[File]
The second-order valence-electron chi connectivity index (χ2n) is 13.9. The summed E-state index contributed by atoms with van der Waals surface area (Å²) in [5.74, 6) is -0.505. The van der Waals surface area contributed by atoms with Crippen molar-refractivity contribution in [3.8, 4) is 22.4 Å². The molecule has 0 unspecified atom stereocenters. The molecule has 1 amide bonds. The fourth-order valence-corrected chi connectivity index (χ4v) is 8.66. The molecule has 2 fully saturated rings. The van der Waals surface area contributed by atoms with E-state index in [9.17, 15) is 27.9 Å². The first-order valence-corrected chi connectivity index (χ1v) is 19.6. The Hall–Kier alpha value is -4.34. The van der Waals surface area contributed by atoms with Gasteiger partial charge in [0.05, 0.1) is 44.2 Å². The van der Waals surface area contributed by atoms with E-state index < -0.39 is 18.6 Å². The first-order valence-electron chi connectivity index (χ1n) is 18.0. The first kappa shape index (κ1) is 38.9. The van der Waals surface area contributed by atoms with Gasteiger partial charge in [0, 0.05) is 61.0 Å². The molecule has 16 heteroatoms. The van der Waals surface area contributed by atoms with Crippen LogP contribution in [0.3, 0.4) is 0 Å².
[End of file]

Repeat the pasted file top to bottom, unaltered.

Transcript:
The second-order valence-electron chi connectivity index (χ2n) is 13.9. The summed E-state index contributed by atoms with van der Waals surface area (Å²) in [5.74, 6) is -0.505. The van der Waals surface area contributed by atoms with Crippen molar-refractivity contribution in [3.8, 4) is 22.4 Å². The molecule has 0 unspecified atom stereocenters. The molecule has 1 amide bonds. The fourth-order valence-corrected chi connectivity index (χ4v) is 8.66. The molecule has 2 fully saturated rings. The van der Waals surface area contributed by atoms with E-state index in [9.17, 15) is 27.9 Å². The first-order valence-corrected chi connectivity index (χ1v) is 19.6. The Hall–Kier alpha value is -4.34. The van der Waals surface area contributed by atoms with Gasteiger partial charge in [0.05, 0.1) is 44.2 Å². The van der Waals surface area contributed by atoms with E-state index < -0.39 is 18.6 Å². The first-order valence-electron chi connectivity index (χ1n) is 18.0. The first kappa shape index (κ1) is 38.9. The van der Waals surface area contributed by atoms with Gasteiger partial charge in [0, 0.05) is 61.0 Å². The molecule has 16 heteroatoms. The van der Waals surface area contributed by atoms with Crippen LogP contribution in [0.3, 0.4) is 0 Å².